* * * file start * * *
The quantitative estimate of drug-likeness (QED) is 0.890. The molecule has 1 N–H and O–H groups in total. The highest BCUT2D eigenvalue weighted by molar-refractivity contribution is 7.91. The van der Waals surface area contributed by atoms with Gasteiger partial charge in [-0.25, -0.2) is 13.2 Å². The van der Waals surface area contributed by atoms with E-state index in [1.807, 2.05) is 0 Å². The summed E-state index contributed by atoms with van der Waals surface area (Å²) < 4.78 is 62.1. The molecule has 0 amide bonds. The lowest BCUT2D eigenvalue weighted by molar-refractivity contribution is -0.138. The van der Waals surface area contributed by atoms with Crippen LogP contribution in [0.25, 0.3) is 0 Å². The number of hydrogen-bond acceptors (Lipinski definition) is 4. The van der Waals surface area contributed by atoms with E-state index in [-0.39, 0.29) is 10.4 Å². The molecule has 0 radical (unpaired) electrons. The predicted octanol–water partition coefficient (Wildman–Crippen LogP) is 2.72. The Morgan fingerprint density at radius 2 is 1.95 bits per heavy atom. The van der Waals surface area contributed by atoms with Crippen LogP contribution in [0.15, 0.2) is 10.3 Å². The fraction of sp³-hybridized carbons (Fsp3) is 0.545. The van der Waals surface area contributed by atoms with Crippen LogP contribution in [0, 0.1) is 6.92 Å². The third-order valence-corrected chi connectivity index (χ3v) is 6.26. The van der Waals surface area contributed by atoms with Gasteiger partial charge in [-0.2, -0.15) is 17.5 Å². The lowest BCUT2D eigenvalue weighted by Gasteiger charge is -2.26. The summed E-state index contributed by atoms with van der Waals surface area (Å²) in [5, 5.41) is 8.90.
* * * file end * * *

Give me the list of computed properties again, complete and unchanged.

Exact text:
The quantitative estimate of drug-likeness (QED) is 0.890. The molecule has 1 N–H and O–H groups in total. The highest BCUT2D eigenvalue weighted by molar-refractivity contribution is 7.91. The van der Waals surface area contributed by atoms with Gasteiger partial charge in [-0.25, -0.2) is 13.2 Å². The van der Waals surface area contributed by atoms with E-state index in [1.807, 2.05) is 0 Å². The summed E-state index contributed by atoms with van der Waals surface area (Å²) < 4.78 is 62.1. The molecule has 0 amide bonds. The lowest BCUT2D eigenvalue weighted by molar-refractivity contribution is -0.138. The van der Waals surface area contributed by atoms with Crippen LogP contribution in [0.25, 0.3) is 0 Å². The number of hydrogen-bond acceptors (Lipinski definition) is 4. The van der Waals surface area contributed by atoms with E-state index in [-0.39, 0.29) is 10.4 Å². The molecule has 0 radical (unpaired) electrons. The predicted octanol–water partition coefficient (Wildman–Crippen LogP) is 2.72. The Morgan fingerprint density at radius 2 is 1.95 bits per heavy atom. The van der Waals surface area contributed by atoms with Crippen LogP contribution in [0.15, 0.2) is 10.3 Å². The fraction of sp³-hybridized carbons (Fsp3) is 0.545. The van der Waals surface area contributed by atoms with Crippen LogP contribution in [0, 0.1) is 6.92 Å². The third-order valence-corrected chi connectivity index (χ3v) is 6.26. The van der Waals surface area contributed by atoms with Gasteiger partial charge in [-0.2, -0.15) is 17.5 Å². The lowest BCUT2D eigenvalue weighted by Gasteiger charge is -2.26. The summed E-state index contributed by atoms with van der Waals surface area (Å²) in [5, 5.41) is 8.90.